Doing More with Less

May 8, 2017 Marketing

Lisa Adams
ACCT310: Unit 3 Individual Project
Professor Sharon Borowicz
Du Date 06/26/2011

The decision to perform a service in house or outsource to another country or just another company is referred to as a make versus buy decision. Make versus buy decisions use differential cost perspective and should cover more than one year of analysis. That being said, Ski Pro Corporation needs to decide whether to offer cross-country skis to supplement its sinter season revenue and if so whether to buy the bindings or make them in-house. In an effort to help the management with this decision, this document will offer a differential cost perspective and will explain Ski Pro Corporation choices. Please examine the excel document that was prepared alongside this document to see the figures and calculations preformed for this analysis.
Thank you for your consideration

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Lisa Adams
Ski Pro Management

There are many pressures on a business to do more with less; one way to accomplish this is to outsource certain services at a significant cost savings to a business. This may be the case for Ski Pro Corporation; the included documents will determine whether to make bindings for the new product offering or to outsource the bindings. To determine these decisions a differential cost analysis has been prepared.
Understanding the steps to a differential cost analysis is essential to properly applying its information. Differential cost show how a decision will change a business??™s costs; this is different than just comparing total costs of making in-house to the total cost of outsourcing. It takes into account variable costs and opportunity costs unlike a total cost look. Opportunity costs are the loss of opportunity in the use of an asset or resource other than its chosen alternative (MICHEL, 2004). An example of an opportunity cost would be the sale of a stadium by a city without looking at the added revenue of the concession stand and the parking revenue when considering selling to a firm.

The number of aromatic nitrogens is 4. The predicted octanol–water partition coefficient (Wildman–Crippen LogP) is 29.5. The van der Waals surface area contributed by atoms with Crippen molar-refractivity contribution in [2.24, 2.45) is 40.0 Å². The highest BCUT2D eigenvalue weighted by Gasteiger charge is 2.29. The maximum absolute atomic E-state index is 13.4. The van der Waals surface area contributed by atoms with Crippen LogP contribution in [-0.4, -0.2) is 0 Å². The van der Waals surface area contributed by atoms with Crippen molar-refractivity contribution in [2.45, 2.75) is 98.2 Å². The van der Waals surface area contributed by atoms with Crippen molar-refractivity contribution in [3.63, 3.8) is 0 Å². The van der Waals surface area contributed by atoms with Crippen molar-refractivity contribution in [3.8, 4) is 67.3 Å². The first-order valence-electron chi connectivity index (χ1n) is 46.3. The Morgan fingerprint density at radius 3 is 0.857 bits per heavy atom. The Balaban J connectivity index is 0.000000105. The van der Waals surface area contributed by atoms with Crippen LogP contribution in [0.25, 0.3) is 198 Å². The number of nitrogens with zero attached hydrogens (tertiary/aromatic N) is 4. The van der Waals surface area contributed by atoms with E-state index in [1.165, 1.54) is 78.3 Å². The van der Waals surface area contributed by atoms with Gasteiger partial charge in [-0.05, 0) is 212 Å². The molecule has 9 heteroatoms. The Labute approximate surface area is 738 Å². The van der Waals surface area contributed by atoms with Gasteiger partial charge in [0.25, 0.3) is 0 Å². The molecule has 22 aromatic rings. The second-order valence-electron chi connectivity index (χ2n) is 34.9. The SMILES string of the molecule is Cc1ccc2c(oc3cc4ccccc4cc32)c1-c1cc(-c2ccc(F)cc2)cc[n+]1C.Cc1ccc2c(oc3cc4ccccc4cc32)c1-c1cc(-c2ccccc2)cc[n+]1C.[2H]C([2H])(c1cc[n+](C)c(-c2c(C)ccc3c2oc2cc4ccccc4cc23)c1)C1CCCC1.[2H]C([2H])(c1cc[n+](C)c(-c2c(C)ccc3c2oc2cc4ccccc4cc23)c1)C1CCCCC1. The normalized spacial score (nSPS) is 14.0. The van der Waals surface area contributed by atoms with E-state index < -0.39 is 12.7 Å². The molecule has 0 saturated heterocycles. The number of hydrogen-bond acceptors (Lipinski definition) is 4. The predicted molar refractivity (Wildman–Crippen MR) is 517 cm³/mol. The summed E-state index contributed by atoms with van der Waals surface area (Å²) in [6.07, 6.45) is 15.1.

In this analysis one should:
1. Define the problem
2. Calculate the in-house costs that are beneficial to the business
3. Calculate the total cost of outsourcing
4. Compare the cost savings to the costs incurred
5. Evaluate the decision for the forecasted results
Refer to the excel document for the calculations of Ski Pro Corporation make versus buy analysis. In Scenario one it is more effective for Ski Pro Corporation to make the bindings for the cross-country skis. The maximum purchase price acceptable for the bindings would be $5.00 because that would allow the company to save money given the current overhead costs. In the second scenario, where the volume increases and the overhead increases than it would be more effective to buy the bindings. This would save the company $66,250 dollars total annually.
The Ski Pro Corporation should look at the non-financial costs to determine its buy-versus-make decision also (factors, 2005,2000, 1995,1987). These include the effects on the employees that new products and equipment could make. It will cost labor hours to employee people to run the new machines necessary to build the bindings and may cost jobs to replace employees or retrain employees to manage equipment and departments. Then there is the employee effect if the business continues to purchase the bindings: like lost revenue may cause layoffs to supplement profits; there is the scheduling consideration for new employees and shifts with the new machines when making its own bindings. There is the relationships with the suppliers when purchasing bindings and making bindings. Suppliers will need to be sought again when making the bindings and establishing relationships will need to be managed (again); then there are the suppliers that will lose business if the switch to making bindings is made and the goodwill that could be lost for the company, which can and will affect its profitability also. Then, last but not least, either decision will affect the customer. They will either love the new product offering or not, but those that do not will undoubtedly leave dissatisfied and those that are will put the word out with bad reviews and word of mouth comments to family, friends and coworkers which will affect profitability and goodwill established by the company in past years. Those that love the new offering will need to be ???wooed??? into the new product line and that will affect the profitability and satisfied customers still need to be shown the ???value??? in the product; through marketing and sales.
All in all, both decisions will need to be considered carefully and analyzed fully both for the quantitative and qualitative factors to make the best decision for Ski Pro Corporation.

factors, q. (2005,2000, 1995,1987). definition for qualitative factors. Retrieved June 25, 2011, from AllBusiness:
MICHEL, R. G. (2004, August). Make or Buy–Using cost analysis to decide whether to outsource public services. Retrieved June 24, 2011, from


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